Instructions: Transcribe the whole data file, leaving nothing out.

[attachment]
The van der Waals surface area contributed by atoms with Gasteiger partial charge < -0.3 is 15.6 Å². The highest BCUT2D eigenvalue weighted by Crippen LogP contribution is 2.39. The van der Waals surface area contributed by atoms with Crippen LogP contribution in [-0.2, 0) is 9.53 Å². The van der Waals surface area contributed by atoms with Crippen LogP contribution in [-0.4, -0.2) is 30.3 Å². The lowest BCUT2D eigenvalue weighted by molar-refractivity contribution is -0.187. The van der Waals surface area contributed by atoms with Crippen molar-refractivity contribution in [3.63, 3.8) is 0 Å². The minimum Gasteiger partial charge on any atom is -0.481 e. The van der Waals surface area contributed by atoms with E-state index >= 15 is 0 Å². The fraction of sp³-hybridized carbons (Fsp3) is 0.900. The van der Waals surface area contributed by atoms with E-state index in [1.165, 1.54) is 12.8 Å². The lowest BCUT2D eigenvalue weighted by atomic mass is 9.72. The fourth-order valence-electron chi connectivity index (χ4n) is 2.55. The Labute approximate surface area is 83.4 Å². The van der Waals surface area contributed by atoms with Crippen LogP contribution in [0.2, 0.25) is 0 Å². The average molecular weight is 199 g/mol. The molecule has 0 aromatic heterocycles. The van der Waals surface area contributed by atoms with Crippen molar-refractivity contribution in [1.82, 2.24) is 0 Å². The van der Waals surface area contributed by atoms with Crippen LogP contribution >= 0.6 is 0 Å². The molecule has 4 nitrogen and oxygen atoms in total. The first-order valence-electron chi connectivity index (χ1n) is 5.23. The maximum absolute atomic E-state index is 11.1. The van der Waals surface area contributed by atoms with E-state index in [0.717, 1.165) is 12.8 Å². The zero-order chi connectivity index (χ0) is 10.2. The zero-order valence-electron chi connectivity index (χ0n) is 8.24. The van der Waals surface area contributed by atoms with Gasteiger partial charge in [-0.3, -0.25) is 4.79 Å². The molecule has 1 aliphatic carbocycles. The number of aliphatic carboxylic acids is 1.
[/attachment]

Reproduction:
The van der Waals surface area contributed by atoms with Gasteiger partial charge < -0.3 is 15.6 Å². The highest BCUT2D eigenvalue weighted by Crippen LogP contribution is 2.39. The van der Waals surface area contributed by atoms with Crippen LogP contribution in [-0.2, 0) is 9.53 Å². The van der Waals surface area contributed by atoms with Crippen LogP contribution in [-0.4, -0.2) is 30.3 Å². The lowest BCUT2D eigenvalue weighted by molar-refractivity contribution is -0.187. The van der Waals surface area contributed by atoms with Crippen molar-refractivity contribution in [3.63, 3.8) is 0 Å². The minimum Gasteiger partial charge on any atom is -0.481 e. The van der Waals surface area contributed by atoms with E-state index >= 15 is 0 Å². The fraction of sp³-hybridized carbons (Fsp3) is 0.900. The van der Waals surface area contributed by atoms with E-state index in [1.165, 1.54) is 12.8 Å². The lowest BCUT2D eigenvalue weighted by atomic mass is 9.72. The fourth-order valence-electron chi connectivity index (χ4n) is 2.55. The Labute approximate surface area is 83.4 Å². The van der Waals surface area contributed by atoms with Crippen LogP contribution in [0.2, 0.25) is 0 Å². The average molecular weight is 199 g/mol. The molecule has 0 aromatic heterocycles. The van der Waals surface area contributed by atoms with Crippen molar-refractivity contribution in [1.82, 2.24) is 0 Å². The van der Waals surface area contributed by atoms with Crippen LogP contribution >= 0.6 is 0 Å². The molecule has 4 nitrogen and oxygen atoms in total. The first-order valence-electron chi connectivity index (χ1n) is 5.23. The maximum absolute atomic E-state index is 11.1. The van der Waals surface area contributed by atoms with E-state index in [0.717, 1.165) is 12.8 Å². The zero-order chi connectivity index (χ0) is 10.2. The zero-order valence-electron chi connectivity index (χ0n) is 8.24. The van der Waals surface area contributed by atoms with Gasteiger partial charge in [-0.3, -0.25) is 4.79 Å². The molecule has 1 aliphatic carbocycles. The number of aliphatic carboxylic acids is 1.